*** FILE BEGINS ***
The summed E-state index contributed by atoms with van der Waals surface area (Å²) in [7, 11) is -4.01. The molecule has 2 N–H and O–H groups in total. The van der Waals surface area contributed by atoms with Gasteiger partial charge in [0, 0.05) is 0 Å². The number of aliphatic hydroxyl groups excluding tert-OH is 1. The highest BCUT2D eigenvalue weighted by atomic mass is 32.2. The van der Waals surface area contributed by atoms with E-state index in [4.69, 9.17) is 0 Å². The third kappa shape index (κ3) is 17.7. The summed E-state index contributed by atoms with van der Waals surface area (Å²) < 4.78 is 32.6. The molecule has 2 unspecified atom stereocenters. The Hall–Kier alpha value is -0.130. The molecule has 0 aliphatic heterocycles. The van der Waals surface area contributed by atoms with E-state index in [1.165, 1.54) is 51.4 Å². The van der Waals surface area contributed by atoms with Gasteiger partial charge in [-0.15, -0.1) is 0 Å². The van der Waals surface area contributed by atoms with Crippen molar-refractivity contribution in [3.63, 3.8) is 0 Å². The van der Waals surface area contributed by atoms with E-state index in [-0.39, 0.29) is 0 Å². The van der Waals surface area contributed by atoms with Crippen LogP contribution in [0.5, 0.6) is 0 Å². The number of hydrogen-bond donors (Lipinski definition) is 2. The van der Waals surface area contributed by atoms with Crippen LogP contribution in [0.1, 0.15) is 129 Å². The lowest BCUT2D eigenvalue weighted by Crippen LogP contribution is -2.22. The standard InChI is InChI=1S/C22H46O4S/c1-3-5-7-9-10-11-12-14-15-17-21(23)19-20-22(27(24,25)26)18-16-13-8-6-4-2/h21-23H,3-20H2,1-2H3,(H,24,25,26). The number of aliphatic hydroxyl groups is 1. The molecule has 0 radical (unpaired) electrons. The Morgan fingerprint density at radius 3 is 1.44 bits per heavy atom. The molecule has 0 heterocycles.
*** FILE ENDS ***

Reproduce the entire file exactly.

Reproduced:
The summed E-state index contributed by atoms with van der Waals surface area (Å²) in [7, 11) is -4.01. The molecule has 2 N–H and O–H groups in total. The van der Waals surface area contributed by atoms with Gasteiger partial charge in [0, 0.05) is 0 Å². The number of aliphatic hydroxyl groups excluding tert-OH is 1. The highest BCUT2D eigenvalue weighted by atomic mass is 32.2. The van der Waals surface area contributed by atoms with E-state index in [4.69, 9.17) is 0 Å². The third kappa shape index (κ3) is 17.7. The summed E-state index contributed by atoms with van der Waals surface area (Å²) < 4.78 is 32.6. The molecule has 2 unspecified atom stereocenters. The Hall–Kier alpha value is -0.130. The molecule has 0 aliphatic heterocycles. The van der Waals surface area contributed by atoms with E-state index in [1.165, 1.54) is 51.4 Å². The van der Waals surface area contributed by atoms with Gasteiger partial charge in [-0.15, -0.1) is 0 Å². The van der Waals surface area contributed by atoms with Crippen molar-refractivity contribution in [3.63, 3.8) is 0 Å². The van der Waals surface area contributed by atoms with E-state index in [-0.39, 0.29) is 0 Å². The van der Waals surface area contributed by atoms with Crippen LogP contribution in [0.5, 0.6) is 0 Å². The number of hydrogen-bond donors (Lipinski definition) is 2. The van der Waals surface area contributed by atoms with Crippen LogP contribution in [0.1, 0.15) is 129 Å². The lowest BCUT2D eigenvalue weighted by Crippen LogP contribution is -2.22. The standard InChI is InChI=1S/C22H46O4S/c1-3-5-7-9-10-11-12-14-15-17-21(23)19-20-22(27(24,25)26)18-16-13-8-6-4-2/h21-23H,3-20H2,1-2H3,(H,24,25,26). The number of aliphatic hydroxyl groups is 1. The molecule has 0 radical (unpaired) electrons. The Morgan fingerprint density at radius 3 is 1.44 bits per heavy atom. The molecule has 0 heterocycles.